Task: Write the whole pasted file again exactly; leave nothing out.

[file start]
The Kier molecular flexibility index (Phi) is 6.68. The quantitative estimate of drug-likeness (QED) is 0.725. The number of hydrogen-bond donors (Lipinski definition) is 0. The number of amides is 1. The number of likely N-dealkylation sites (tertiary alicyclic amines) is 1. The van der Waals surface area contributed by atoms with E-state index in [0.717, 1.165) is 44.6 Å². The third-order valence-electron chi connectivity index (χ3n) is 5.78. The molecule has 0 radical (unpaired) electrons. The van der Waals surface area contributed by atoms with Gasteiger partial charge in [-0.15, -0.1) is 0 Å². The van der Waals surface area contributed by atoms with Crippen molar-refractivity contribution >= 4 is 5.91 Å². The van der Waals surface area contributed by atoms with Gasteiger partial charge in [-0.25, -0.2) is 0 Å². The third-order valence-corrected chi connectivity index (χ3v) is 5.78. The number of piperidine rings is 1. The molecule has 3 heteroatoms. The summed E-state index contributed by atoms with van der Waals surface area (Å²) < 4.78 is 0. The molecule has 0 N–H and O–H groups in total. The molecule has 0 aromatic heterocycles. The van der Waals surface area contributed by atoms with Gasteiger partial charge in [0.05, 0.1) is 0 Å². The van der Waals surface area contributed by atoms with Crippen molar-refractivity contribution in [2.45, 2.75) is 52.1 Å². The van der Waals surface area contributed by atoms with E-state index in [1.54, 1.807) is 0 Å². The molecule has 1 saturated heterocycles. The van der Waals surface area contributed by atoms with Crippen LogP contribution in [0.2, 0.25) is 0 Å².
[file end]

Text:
The Kier molecular flexibility index (Phi) is 6.68. The quantitative estimate of drug-likeness (QED) is 0.725. The number of hydrogen-bond donors (Lipinski definition) is 0. The number of amides is 1. The number of likely N-dealkylation sites (tertiary alicyclic amines) is 1. The van der Waals surface area contributed by atoms with E-state index in [0.717, 1.165) is 44.6 Å². The third-order valence-electron chi connectivity index (χ3n) is 5.78. The molecule has 0 radical (unpaired) electrons. The van der Waals surface area contributed by atoms with Gasteiger partial charge in [-0.15, -0.1) is 0 Å². The van der Waals surface area contributed by atoms with Crippen molar-refractivity contribution >= 4 is 5.91 Å². The van der Waals surface area contributed by atoms with Gasteiger partial charge in [-0.25, -0.2) is 0 Å². The third-order valence-corrected chi connectivity index (χ3v) is 5.78. The number of piperidine rings is 1. The molecule has 3 heteroatoms. The summed E-state index contributed by atoms with van der Waals surface area (Å²) < 4.78 is 0. The molecule has 0 N–H and O–H groups in total. The molecule has 0 aromatic heterocycles. The van der Waals surface area contributed by atoms with Gasteiger partial charge in [0.05, 0.1) is 0 Å². The van der Waals surface area contributed by atoms with Crippen molar-refractivity contribution in [2.45, 2.75) is 52.1 Å². The van der Waals surface area contributed by atoms with E-state index in [1.54, 1.807) is 0 Å². The molecule has 1 saturated heterocycles. The van der Waals surface area contributed by atoms with Crippen LogP contribution in [0.2, 0.25) is 0 Å².